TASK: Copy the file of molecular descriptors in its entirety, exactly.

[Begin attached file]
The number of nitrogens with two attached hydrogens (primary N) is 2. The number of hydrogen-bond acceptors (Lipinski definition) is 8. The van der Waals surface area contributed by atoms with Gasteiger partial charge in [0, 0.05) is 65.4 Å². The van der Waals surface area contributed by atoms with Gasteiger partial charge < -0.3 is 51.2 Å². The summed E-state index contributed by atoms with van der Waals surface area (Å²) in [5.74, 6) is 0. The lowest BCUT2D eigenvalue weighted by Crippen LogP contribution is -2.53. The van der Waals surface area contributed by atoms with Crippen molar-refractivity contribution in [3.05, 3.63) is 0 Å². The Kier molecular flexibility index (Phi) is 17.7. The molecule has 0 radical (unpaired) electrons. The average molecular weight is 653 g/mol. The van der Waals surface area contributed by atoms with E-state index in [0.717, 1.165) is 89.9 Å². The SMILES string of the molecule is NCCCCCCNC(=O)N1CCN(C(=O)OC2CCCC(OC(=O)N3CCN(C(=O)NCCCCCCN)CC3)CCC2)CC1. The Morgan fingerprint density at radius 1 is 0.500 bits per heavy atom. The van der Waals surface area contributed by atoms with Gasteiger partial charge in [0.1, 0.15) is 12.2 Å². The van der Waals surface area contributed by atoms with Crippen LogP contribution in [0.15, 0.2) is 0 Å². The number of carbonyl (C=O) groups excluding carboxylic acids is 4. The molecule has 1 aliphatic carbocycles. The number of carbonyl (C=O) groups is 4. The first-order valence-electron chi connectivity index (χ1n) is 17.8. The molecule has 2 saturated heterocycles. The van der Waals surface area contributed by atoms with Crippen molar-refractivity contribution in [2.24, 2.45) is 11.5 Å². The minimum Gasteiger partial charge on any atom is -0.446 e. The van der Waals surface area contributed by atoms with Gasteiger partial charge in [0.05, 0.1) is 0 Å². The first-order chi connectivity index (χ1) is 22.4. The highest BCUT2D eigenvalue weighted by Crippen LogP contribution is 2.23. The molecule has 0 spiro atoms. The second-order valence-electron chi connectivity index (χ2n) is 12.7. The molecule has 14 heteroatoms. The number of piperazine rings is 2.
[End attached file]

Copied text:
The number of nitrogens with two attached hydrogens (primary N) is 2. The number of hydrogen-bond acceptors (Lipinski definition) is 8. The van der Waals surface area contributed by atoms with Gasteiger partial charge in [0, 0.05) is 65.4 Å². The van der Waals surface area contributed by atoms with Gasteiger partial charge < -0.3 is 51.2 Å². The summed E-state index contributed by atoms with van der Waals surface area (Å²) in [5.74, 6) is 0. The lowest BCUT2D eigenvalue weighted by Crippen LogP contribution is -2.53. The van der Waals surface area contributed by atoms with Crippen molar-refractivity contribution in [3.05, 3.63) is 0 Å². The Kier molecular flexibility index (Phi) is 17.7. The molecule has 0 radical (unpaired) electrons. The average molecular weight is 653 g/mol. The van der Waals surface area contributed by atoms with E-state index in [0.717, 1.165) is 89.9 Å². The SMILES string of the molecule is NCCCCCCNC(=O)N1CCN(C(=O)OC2CCCC(OC(=O)N3CCN(C(=O)NCCCCCCN)CC3)CCC2)CC1. The Morgan fingerprint density at radius 1 is 0.500 bits per heavy atom. The van der Waals surface area contributed by atoms with Gasteiger partial charge in [0.1, 0.15) is 12.2 Å². The van der Waals surface area contributed by atoms with Crippen LogP contribution in [0.15, 0.2) is 0 Å². The number of carbonyl (C=O) groups excluding carboxylic acids is 4. The molecule has 1 aliphatic carbocycles. The number of carbonyl (C=O) groups is 4. The first-order valence-electron chi connectivity index (χ1n) is 17.8. The molecule has 2 saturated heterocycles. The van der Waals surface area contributed by atoms with Crippen molar-refractivity contribution in [2.24, 2.45) is 11.5 Å². The minimum Gasteiger partial charge on any atom is -0.446 e. The van der Waals surface area contributed by atoms with Gasteiger partial charge in [0.05, 0.1) is 0 Å². The first-order chi connectivity index (χ1) is 22.4. The highest BCUT2D eigenvalue weighted by Crippen LogP contribution is 2.23. The molecule has 0 spiro atoms. The second-order valence-electron chi connectivity index (χ2n) is 12.7. The molecule has 14 heteroatoms. The number of piperazine rings is 2.